The Assessor determines the classification of each property based on the current use of each parcel. Some of the property are residential homestead, residential non-homestead, seasonal recreational residential, agricultural, resort, or commercial. Each classification may be taxed at a different percentage of market value. These percentages are set by the Minnesota State Legislature and may change from year to year.

    Viewing Property
    Approximately every fifth year, the assessor will view each taxable property. In addition, all new construction, alterations or improvements are viewed in the current year.

    Gathering Information
    The Assessor gathers information on all characteristics of the property that affect market value, such as size and age of the building, quality of construction, and special features such as basement finish, fireplaces, walk-out basements, etc. Characteristics about the land are also observed, such as location, number of acres of land, quality features of the land, as well as determining the amount and quality of front footage on the lake involved.

    Appraising Property
    The Becker County Assessor's Office utilizes a computer-aided mass appraisal (CAMA) system which helps the assessor achieve uniformity and equality during the assessment process.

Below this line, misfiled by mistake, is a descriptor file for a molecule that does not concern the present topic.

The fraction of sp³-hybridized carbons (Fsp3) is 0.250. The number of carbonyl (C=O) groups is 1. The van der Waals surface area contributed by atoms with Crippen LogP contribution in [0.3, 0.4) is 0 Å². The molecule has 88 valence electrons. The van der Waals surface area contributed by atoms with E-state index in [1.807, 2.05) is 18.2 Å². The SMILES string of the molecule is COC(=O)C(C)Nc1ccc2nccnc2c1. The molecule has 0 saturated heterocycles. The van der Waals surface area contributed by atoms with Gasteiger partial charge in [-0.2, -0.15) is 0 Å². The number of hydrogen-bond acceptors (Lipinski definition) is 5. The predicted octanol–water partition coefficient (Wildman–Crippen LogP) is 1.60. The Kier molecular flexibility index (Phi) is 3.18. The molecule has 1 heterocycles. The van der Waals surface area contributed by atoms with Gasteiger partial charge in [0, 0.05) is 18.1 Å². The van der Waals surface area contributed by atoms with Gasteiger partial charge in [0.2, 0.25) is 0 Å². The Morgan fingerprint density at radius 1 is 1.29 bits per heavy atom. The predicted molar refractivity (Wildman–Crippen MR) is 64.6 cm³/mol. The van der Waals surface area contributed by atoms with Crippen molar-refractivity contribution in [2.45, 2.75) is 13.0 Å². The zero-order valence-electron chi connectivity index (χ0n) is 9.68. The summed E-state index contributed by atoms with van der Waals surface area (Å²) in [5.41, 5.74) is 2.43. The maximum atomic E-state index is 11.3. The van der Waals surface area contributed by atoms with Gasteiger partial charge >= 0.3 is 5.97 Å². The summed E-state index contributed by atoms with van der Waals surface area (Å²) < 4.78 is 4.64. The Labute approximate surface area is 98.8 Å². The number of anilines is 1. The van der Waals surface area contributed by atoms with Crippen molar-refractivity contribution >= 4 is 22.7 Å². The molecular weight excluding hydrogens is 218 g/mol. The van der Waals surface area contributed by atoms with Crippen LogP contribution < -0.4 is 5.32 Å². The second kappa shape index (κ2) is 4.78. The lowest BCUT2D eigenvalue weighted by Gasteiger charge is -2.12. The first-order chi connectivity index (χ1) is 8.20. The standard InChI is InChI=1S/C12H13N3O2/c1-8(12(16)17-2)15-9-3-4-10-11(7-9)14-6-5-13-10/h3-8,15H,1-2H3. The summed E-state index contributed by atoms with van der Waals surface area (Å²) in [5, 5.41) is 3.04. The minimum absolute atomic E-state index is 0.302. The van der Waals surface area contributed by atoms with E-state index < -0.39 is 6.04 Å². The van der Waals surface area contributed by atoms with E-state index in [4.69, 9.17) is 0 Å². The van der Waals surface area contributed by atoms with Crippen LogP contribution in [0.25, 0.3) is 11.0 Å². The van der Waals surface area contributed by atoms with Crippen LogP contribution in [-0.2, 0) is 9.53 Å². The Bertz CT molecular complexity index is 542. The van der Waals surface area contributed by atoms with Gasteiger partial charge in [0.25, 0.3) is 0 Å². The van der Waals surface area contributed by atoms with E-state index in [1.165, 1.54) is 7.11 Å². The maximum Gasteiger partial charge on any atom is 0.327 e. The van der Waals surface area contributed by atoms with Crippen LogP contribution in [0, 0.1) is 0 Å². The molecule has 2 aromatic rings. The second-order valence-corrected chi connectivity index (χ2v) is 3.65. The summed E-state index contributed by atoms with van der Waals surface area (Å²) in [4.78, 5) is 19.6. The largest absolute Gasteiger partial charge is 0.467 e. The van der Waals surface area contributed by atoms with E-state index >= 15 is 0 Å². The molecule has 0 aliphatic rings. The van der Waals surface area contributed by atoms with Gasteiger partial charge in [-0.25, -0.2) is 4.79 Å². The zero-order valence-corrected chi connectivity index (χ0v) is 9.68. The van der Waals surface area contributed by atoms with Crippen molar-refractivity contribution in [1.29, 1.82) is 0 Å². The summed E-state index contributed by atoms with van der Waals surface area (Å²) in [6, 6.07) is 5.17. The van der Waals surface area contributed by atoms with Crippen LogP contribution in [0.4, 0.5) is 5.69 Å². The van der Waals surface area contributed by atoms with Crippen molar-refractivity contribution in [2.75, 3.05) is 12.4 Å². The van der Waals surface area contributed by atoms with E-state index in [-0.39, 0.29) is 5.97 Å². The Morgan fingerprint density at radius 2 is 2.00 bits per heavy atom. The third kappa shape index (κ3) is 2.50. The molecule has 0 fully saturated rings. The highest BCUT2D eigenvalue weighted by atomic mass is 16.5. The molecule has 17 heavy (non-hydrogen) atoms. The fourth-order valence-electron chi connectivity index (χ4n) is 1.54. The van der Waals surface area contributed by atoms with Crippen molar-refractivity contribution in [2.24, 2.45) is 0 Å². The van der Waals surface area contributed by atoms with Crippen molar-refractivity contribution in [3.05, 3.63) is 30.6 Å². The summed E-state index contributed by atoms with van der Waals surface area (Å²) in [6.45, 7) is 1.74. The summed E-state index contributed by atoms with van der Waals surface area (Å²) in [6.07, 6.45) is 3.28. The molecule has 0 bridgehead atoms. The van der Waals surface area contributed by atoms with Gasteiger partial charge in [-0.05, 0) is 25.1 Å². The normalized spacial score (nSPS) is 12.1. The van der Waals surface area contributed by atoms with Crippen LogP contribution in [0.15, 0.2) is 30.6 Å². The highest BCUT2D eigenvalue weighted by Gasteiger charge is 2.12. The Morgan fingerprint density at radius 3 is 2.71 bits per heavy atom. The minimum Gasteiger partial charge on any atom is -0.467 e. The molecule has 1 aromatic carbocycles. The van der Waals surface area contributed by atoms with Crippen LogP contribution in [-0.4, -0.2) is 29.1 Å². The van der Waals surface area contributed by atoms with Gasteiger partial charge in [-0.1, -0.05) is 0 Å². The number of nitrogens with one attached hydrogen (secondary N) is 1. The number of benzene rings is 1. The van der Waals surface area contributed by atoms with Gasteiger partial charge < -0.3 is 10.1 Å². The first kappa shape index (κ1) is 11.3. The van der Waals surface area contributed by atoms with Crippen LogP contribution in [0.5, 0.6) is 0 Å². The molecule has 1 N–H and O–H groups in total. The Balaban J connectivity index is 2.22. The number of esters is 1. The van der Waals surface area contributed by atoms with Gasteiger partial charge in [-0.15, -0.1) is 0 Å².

According to state law, the assessors estimated market value are supposed to represent 100% of real value as expressed in the real estate market. The Minnesota Department of Revenue, through the State Board of Equalization, meets annually with the County Assessor and through the use of statistical measures determines and reviews the overall quality and level of assessment. The estimated market values relative to properties which have sold during the previous year should be at 90-105%.

  • What is Market Value?

    Market value can be defined as the highest price in terms of money which a property will bring in a competitive and open market under all conditions requisite to a fair sale, the buyer and seller, each acting prudently, knowledgeably, and assuming that neither is under undue duress.

  • How does the Assessor determine market value?

    Minnesota state law requires that the value and classification of all real and personal property be established as of January 2nd of each year. The Assessor's Office works throughout the year to analyze property sales and economic conditions in order to estimate market value of properties for the following January 2nd assessment date.

  • Who are these Appraisers, and what are their credentials?

    Local taxing districts hire assessors to collect and analyze data on all properties in the country. Some taxing districts hire the county assessors' office to complete the assessment for them. To find the name of the assessor in your taxing district, check the list of Becker County Assessors. All assessments throughout the entire county are supervised from the County Assessor's Office, under the direction of the County Assessor. The local assessors and staff appraisers employed by Becker County are professionals. Stringent training and experience requirements are set by state statute. The State Board of Assessors governs and administers the licensing of ad-val orem property assessors.